The Southern Cross : June 2012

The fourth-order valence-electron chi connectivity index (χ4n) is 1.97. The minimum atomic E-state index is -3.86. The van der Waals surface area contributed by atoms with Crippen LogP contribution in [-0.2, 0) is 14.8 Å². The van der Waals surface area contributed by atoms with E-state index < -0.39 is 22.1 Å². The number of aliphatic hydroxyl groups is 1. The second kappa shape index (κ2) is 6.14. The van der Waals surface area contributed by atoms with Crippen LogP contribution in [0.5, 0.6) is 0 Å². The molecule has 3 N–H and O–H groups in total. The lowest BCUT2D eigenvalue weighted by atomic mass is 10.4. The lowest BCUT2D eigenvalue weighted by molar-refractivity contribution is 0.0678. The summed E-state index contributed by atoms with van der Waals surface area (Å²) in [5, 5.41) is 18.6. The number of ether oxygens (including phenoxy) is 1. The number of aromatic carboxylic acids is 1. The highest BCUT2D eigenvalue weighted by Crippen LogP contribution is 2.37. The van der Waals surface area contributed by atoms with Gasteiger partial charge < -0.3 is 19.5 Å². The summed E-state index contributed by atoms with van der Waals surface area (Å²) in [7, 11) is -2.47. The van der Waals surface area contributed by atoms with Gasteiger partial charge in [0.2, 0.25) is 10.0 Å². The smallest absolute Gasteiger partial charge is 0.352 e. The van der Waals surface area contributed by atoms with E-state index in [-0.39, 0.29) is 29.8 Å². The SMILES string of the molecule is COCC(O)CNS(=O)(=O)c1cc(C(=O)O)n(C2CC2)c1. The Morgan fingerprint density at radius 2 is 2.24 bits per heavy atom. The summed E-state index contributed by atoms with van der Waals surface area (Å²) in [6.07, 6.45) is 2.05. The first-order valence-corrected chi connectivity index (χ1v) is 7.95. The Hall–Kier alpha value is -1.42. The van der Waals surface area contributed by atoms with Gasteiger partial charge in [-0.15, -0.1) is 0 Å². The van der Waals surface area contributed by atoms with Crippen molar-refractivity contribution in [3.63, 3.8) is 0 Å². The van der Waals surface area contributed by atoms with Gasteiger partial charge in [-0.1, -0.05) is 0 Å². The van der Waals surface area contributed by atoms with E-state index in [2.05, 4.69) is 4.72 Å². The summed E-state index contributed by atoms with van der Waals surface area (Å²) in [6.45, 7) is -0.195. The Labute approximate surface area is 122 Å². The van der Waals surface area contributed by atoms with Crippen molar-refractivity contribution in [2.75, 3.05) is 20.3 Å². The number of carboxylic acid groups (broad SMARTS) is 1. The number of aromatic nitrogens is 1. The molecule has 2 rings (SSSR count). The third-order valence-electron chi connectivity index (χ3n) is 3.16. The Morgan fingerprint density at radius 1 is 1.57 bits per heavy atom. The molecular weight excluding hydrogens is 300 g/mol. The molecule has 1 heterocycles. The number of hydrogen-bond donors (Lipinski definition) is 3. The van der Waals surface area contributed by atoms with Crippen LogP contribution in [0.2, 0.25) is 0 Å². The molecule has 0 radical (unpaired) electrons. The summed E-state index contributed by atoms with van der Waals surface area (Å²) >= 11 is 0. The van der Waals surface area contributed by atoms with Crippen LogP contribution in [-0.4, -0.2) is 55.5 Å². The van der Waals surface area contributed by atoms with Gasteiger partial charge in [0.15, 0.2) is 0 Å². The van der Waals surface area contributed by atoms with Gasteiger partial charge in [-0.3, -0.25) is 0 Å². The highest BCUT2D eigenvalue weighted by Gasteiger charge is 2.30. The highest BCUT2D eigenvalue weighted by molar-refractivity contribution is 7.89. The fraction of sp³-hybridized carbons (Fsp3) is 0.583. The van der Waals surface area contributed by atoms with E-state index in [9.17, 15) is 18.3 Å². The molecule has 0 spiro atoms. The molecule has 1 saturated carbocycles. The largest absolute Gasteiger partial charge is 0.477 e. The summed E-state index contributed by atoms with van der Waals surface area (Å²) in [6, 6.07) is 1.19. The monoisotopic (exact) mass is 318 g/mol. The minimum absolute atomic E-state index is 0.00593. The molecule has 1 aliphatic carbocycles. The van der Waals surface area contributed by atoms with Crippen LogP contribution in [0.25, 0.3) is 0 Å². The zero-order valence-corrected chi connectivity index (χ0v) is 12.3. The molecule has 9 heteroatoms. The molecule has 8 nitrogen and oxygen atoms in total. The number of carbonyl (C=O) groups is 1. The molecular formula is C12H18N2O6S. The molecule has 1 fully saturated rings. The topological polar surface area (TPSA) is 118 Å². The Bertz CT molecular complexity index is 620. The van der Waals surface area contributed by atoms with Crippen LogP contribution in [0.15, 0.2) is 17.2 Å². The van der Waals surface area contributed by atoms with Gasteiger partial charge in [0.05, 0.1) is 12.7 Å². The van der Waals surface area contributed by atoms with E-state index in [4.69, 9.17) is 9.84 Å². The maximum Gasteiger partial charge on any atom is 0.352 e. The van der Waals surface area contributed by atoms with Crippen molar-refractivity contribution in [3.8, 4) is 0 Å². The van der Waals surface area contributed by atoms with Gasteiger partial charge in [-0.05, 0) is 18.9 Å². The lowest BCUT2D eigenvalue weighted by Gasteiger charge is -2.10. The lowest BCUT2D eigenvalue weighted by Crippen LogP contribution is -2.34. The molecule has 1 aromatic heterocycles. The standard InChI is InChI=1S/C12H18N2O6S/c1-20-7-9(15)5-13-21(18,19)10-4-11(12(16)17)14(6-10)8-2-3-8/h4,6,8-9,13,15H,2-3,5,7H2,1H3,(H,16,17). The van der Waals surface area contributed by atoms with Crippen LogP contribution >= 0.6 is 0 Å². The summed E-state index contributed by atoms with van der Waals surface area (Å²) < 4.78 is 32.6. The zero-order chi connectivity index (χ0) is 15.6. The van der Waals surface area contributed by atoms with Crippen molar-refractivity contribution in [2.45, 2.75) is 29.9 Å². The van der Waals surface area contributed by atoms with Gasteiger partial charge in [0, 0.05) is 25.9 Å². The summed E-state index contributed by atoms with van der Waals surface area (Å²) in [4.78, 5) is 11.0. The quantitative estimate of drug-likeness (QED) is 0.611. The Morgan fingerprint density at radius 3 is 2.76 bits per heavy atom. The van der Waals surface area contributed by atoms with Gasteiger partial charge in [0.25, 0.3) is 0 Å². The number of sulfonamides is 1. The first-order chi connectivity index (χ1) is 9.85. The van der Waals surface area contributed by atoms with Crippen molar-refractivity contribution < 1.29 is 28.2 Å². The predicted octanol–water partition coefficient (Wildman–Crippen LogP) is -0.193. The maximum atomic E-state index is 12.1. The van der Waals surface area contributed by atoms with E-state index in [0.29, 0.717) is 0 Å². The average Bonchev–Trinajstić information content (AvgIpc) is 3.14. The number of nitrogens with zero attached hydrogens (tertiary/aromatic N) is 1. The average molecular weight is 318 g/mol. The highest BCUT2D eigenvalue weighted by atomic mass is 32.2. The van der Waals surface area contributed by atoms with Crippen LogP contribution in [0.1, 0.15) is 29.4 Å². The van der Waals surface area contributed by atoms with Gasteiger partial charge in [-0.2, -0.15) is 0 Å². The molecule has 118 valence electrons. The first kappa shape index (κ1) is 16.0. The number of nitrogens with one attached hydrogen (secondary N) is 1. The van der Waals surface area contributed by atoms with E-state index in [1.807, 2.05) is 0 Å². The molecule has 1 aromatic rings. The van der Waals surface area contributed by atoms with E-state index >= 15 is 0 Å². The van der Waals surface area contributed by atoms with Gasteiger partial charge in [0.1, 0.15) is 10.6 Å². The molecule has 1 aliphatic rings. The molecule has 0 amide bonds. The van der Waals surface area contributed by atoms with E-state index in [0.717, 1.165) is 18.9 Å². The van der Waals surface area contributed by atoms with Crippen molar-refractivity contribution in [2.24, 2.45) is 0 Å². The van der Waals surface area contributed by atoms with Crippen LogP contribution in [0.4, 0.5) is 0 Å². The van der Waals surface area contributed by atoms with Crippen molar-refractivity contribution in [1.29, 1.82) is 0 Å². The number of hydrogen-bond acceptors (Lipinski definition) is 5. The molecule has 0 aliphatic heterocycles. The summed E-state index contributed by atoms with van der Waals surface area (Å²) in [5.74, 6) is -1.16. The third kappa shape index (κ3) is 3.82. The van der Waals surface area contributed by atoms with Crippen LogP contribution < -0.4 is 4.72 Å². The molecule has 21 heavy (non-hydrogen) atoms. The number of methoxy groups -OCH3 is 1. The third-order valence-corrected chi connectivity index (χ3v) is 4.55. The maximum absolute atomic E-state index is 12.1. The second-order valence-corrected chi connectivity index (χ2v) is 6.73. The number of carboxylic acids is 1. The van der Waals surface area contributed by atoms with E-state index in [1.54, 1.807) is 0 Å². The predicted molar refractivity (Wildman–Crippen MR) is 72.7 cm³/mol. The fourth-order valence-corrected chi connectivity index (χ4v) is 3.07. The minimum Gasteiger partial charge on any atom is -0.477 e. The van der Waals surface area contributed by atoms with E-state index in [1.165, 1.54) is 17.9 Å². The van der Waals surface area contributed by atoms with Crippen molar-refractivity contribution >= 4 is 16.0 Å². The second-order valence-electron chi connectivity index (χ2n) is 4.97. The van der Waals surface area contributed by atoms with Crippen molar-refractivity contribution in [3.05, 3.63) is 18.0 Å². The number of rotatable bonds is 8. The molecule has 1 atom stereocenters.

June 2012 Page 7 www.thesoutherncross.org.au The Southern Cross news | By Rebecca DiGirolamo The spirituality of children and youth is being increasingly damaged by the escalating 'sexploitation' of women and girls and the growing consumption of pornography by young Australians, said Canberra author and anti-pornography campaigner Melinda Tankard-Reist. "Their spiritual life is being denigrated," Ms Tankard-Reist told The Southern Cross following a conference run by Catholic Education South Australia last month. "Children are not valued for themselves; their artistic expressions; their spirituality," she said. "We know from research that (sexualisation of women and girls) harms them emotionally but it has a deeper cost to their souls and their spiritual selves." Ms Tankard-Resit was a keynote speaker at the "Loved into Existence, Existing for Love" conference run by CESA in Adelaide on May 21 and 22. In her presentation to more than 100 conference delegates, Ms Tankard-Reist unleashed a collection of disturbing images and text used by companies to sell anything from stilettos for babies, bras for six-year-olds, "Tie-Me-to-the-Bedpost" blush for girls and toddler and baby makeovers. The music and games industry and media were lambasted for their pornographic depiction of, and male violence against, women and children (women in dog chains; women and children in poses suggesting sexual assault and violent deaths, games involving the rape of a mother and her 10-year-old daughter). Ms Tankard-Reist said the message being sent to young boys the largest consumers of pornography in Australia) is that "there is no intimacy" required in sexual relationships. "It's really all about what you can get a woman to do for you." This type of exposure, she said, was having a negative impact on children's attitudes to sex, relationships and body image. She urged the Adelaide Catholic community to take a stand. Ms Tankard-Reist said researchers have documented: a six-fold increase in rates of Chlamydia infection among 10 to 14-year- old girls over the past decade; 53.5 percent of girls aged 12 and under have seen pornography; 450 boys are currently on charges for child sex pornography; children as young as five are being treated for sexually abusing other children; and 30.2 percent of Year 10 girls had experienced unwanted sex. Catholic Education South Australia Religious Education consultant Marianne Farrugia agreed: "We are stealing childhood from our children". "This is an unprecedented assault on human sexuality," she said. But she said Catholic Education in South Australia was in a good position because it had a mandated sexuality education program which balanced the commercialised messages of sex as a commodity. "As a Catholic educator, I feel hopeful, because as a Church I do believe we have something wonderful and deeply human that we can say about sexuality and which society in general doesn't offer us." "We take a holistic approach where we consider sexuality in its fullest form, as integral to the human person, enabling us to live out our Christian vocation to love," said Ms Farrugia. Anyone interested in supporting Melinda Tankard-Reist's grassroots campaigning movement "Collective Shout" can visit www.collectiveshout.org. The movement names and shames those companies using sexploitation of women and children to sell products and services and has been successful in shutting down a number of inappropriate ad campaigns and withdrawal of products in the past two years. The Sisters of Saint Joseph are preparing to embark on a multi-million dollar upgrade of their aged care home in Adelaide's western suburbs under the Federal Government's new user-pays system, effectively future-proofing the MacKillop tradition of caring for the marginalised. Mary MacKillop Care SA Ltd (MMCSA) chief executive Marcia Fisher said the board had recently approved a $12 million, 70-bed aged care residential facility at Flora McDonald Lodge, in Cowandilla. The proposed two-storey aged care home of high and low care places on the existing Cowandilla site would include 32 new beds for elderly with dementia and those requiring palliative care, as well as providing accommodation for elderly migrants without a home to help reimburse aged care services. Mrs Fisher said the new facility could attract the growing number of baby boomers expected to flood aged care services in the western suburbs over the next 20 years and who were expected to be able to pay more for cutting edge and diverse aged care places. Their expectation for more choice and higher quality services was recently reflected in aged care reforms announced by the Federal Government. The Government's "Living Longer Living Better" plan unveiled in April has promised to deliver more choice, easier access and better care. "Our challenge is to provide quality accommodation to all our residents, not just those who can pay for it," said Mrs Fisher. The Cowandilla development is the first of a three-staged master development plan for the MMCSA. The plan includes an option for building a $21 million, 40-apartment self-funded retirement community in Kensington enabling residents 24-hour access to care. It also comes as MMCSA in June amalgamates the SOSJ's Ain Karim community -- an accommodation service in Enfield for adults over 20 with intellectual disabilities. "The reforms will benefit our expansion plans because they are based on a user-pays system, while still enabling us to maintain services for the most disadvantaged," said Mrs Fisher. She said Flora McDonald Lodge was currently home to about 83 elderly men and women, the majority of whom were full pensioners unable to afford a bond to secure higher-end aged care services. Construction of the new facility at Flora McDonald Lodge is expected to start at the end of 2012 pending the required approvals, with completion set for 2014. New model for caring tradition UPGRADE: Mary MacKillop Care SA Ltd chief executive Marcia Fisher (left) with independent living unit resident Pat O'Reilly at Flora McDonald Lodge, in Cowandilla -- the site of the proposed $12 million upgrade. Anti-porn activist shouts for help MAKE A STAND: Anti-pornography campaigner Melinda Tankard-Reist at a conference run by Catholic Education South Australia in Adelaide last month.